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Rent expense paid to SH of a Corporation

Shareholder/Director of a corporation exclusively uses one bedroom in their home as a business office. In addition, to this office they have a commercial space where they sell goods and services.

The home office is not the principal place of business and it is not used on a regular and ongoing basis to meet customers.

It is used for administrative tasks including emails, website maintenance, purchase orders, etc (business work that can be done on a computer).

The size of the office is a little under 10% of the home and the proportional expense of the office works out to a little over $1000.

Does anyone have experience with this or can guide me in the direction of legislation or a court case that is for or against this expense?

This article gives a summary of tax legislation and cites a couple of cases.

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I will wait for Joe to come up with the specific section of law that relates to this. First, though, you should change your wording from “shareholder” to “Officer or Director” or face the wrath of Joe.

The office space must be “at least” 10% and must be used “exclusively” for business.

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@NiceGuy, and with all due respect to comments by @obhorst, one thing to be careful about with tax questions is to frame them “precisely”. The question you are asking is actually (I think):

“The corporation uses a bedroom in the home of a shareholder/director (who is also likely an employee of the corporation) as an administrative office. In addition to this the corporation also has a commercial space. Can the corporation claim a portion of the operating cost of the residence as being for the rental and use of an office?”

The answer to that may well be a very different one from that framed by you where the “Shareholder/Director uses one bedroom…”.

It is the corporation (presumably) that seeks to claim the expense, not the individual. (And to complicate matters…when referring to an individual who is both an employee AND a shareholder or director, it is important to note “which hat” the person is wearing for purposes of the question.) Rules that apply to corps are different than in the personal context, and rules that apply to shareholder/employees MAY be different than an arms-length employee.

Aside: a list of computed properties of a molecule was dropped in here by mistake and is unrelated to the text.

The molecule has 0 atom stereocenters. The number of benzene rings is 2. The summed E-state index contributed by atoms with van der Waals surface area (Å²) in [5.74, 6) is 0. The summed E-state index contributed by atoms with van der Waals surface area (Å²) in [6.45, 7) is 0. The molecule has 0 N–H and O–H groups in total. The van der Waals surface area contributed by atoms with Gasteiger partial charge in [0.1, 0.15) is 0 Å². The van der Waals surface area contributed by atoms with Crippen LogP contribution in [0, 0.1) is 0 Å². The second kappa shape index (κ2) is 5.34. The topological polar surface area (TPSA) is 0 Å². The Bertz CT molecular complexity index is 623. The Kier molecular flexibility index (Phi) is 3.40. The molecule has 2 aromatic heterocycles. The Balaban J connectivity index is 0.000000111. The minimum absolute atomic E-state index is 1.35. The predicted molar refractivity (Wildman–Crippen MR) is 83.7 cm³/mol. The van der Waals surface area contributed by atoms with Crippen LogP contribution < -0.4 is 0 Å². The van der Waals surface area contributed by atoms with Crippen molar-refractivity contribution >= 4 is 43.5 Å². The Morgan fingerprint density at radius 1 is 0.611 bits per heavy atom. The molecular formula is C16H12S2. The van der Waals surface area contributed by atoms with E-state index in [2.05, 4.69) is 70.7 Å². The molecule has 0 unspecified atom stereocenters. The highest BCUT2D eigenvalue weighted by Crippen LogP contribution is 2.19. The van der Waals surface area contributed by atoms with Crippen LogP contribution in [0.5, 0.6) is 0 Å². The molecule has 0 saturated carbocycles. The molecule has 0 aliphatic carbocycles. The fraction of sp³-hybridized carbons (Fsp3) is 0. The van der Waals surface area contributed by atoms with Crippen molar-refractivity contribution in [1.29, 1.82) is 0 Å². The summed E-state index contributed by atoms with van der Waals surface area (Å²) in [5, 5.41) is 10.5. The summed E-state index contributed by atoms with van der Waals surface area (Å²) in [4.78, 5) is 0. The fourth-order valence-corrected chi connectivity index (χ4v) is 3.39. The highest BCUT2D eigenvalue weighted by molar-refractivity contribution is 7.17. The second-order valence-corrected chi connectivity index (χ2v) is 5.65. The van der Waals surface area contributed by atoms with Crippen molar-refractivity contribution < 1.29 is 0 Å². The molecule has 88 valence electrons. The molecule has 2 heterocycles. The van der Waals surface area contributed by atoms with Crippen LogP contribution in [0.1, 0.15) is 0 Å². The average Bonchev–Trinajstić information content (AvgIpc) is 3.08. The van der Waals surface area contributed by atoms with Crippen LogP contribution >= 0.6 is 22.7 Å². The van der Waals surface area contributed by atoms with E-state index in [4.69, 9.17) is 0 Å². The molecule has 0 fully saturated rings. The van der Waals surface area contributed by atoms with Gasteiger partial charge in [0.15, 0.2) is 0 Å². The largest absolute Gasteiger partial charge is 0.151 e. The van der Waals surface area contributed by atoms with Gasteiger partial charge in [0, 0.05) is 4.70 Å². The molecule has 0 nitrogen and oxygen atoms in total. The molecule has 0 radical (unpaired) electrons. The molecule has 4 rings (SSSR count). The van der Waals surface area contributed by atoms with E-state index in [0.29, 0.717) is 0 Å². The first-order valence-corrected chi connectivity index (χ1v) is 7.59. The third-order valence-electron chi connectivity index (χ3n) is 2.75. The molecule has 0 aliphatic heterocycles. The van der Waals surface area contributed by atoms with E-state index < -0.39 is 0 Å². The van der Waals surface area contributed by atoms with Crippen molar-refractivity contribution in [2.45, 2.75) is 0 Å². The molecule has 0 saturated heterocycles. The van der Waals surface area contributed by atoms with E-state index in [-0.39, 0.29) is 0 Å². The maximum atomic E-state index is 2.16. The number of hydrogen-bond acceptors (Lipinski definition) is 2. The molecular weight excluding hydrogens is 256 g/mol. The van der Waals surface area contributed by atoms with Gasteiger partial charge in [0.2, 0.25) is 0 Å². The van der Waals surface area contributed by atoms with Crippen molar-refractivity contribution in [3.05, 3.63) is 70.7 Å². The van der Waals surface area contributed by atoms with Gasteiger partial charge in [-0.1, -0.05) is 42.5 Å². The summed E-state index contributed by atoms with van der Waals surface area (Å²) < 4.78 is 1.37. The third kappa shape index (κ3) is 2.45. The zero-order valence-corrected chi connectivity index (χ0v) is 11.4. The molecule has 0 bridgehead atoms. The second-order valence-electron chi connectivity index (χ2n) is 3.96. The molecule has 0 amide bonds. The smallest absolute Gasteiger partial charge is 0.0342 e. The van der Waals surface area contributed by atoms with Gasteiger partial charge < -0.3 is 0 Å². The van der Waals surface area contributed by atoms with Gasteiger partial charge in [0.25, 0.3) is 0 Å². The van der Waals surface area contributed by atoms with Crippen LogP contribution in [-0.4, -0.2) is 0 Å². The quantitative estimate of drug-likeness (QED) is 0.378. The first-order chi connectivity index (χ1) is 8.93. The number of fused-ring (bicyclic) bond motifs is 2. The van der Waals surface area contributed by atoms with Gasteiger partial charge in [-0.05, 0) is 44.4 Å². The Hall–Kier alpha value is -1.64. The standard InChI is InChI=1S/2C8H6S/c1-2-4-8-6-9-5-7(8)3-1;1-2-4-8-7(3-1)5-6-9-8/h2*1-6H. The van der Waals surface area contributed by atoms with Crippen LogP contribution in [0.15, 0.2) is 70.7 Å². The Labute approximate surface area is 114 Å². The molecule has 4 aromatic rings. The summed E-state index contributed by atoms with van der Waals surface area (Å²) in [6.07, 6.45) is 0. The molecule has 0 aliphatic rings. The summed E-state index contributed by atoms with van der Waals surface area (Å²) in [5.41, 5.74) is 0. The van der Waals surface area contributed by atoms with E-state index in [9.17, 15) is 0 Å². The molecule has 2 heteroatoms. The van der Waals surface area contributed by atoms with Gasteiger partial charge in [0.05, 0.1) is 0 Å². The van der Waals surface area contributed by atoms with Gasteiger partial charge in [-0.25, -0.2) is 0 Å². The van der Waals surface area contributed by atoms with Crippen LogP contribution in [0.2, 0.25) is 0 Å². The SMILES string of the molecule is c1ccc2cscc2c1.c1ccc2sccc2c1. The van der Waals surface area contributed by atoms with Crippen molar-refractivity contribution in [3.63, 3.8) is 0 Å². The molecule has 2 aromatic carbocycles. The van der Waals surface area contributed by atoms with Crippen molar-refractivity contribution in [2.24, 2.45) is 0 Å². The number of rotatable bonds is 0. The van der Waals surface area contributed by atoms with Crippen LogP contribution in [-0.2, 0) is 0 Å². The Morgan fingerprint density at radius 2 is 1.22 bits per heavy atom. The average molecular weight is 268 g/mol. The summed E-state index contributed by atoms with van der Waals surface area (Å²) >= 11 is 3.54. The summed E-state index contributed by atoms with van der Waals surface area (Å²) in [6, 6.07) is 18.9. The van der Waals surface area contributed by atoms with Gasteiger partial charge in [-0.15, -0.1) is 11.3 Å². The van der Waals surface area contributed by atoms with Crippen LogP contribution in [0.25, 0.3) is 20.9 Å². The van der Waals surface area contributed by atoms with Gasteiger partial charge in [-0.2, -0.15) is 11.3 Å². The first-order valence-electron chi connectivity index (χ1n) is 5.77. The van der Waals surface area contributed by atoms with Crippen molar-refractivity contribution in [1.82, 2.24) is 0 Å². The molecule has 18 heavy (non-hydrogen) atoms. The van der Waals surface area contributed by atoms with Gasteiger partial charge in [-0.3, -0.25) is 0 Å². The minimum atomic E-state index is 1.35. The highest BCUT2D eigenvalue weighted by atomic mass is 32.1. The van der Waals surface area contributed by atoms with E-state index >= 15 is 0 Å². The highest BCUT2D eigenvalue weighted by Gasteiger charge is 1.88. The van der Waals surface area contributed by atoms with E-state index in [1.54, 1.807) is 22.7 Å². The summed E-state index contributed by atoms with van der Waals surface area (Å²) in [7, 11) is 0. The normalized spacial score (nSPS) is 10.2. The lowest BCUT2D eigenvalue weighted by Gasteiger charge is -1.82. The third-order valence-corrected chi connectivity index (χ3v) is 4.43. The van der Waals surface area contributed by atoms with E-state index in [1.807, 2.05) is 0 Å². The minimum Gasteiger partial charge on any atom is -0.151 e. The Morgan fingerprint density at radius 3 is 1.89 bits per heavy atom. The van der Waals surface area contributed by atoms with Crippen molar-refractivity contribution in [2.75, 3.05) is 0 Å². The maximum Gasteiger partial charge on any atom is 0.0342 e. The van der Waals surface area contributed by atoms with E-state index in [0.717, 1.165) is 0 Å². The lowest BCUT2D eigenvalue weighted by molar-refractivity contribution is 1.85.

One approach to this would be for the individual to rent the “office” to the corporation for an amount, report the rental revenue, deducting offsetting expenses on personal tax, preferably with NIL net income. The corporation deducts the rent paid. A formal rental agreement will help, but is not, in and of itself determinative. It can be annual or month-to-month and preferably written.

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If the corporation rents the ‘home’ office, there could also be GST/HST issues depending on the details of the Shareholder/Director’s relationship with the corporation assuming the corporation is a registrant.

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@helga_spence Would you mind clarifying that, please? Say I am an officer of the corporation, and the corporation operates out of space in my personal house. I personally pay the tax and utilities, and the corporation reimburses me for the appropriate portion of tax and utilities, would the corporation be entitled to claim HST on the reimbursed expense?

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Bare Trust/Nominee Corporations•

  • In many cases legal title to real property may be held in the name of a corporation acting as nominee or bare trustee for the beneficial owner(s).
  • If the bare trustee or nominee has no discretionary powers and all powers or responsibilities to manage the trust property are retained by the beneficial owner(s), the CRA will consider the beneficial owner, rather than the bare trustee, to be involved in commercial activities related to the trust property.
  • This nominee corporation may take all actions necessary to facilitate the acquisition, financing, leasing and sale of the particular property as agent for, and under the instructions of, the beneficial owner(s).
  • As a result of this arrangement, the nominee corporation is typically shown as the mortgagor, lessor and/or purchaser/vendor on all agreements pertaining to the property.
  • In this case the beneficial owner generally
    would:
  • be required to register for GST/HST;

  • collect and remit the GST/HST payable; and

  • be eligible to claim any related input tax credits under the normal rules

  • The bare trustee would not be considered to be engaged in a commercial activity in respect of the trust property, and therefore would not be allowed to account for the GST/HST in respect of the trust property.

My client new client had a single shareholder corp. The CGA firm he left reported $36,000 in management fess (which should have been run through payroll) but issued T4A’s for $30,000 three years in a row. This firm prepared the T2 and the T1.


The above may or may not apply to your situation.

If the shareholder/director is the only shareholder, I would suggest that he would be required to collect HST/GST for the home office rent. It would be a wash transaction since the corporation gets the ITC but someone has to complete HST/GST returns for two registrants, not just the corp.

I had an AB client who had to register under these circumstances and CRA was (surprisingly) gracious because they were wash transactions.The was asked to charge GST for the current calendar year – the corp and rental both had a Dec 31 year end date – and do things correctly moving forward.

More work for me…

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Thank you all for your responses they are greatly appreciated!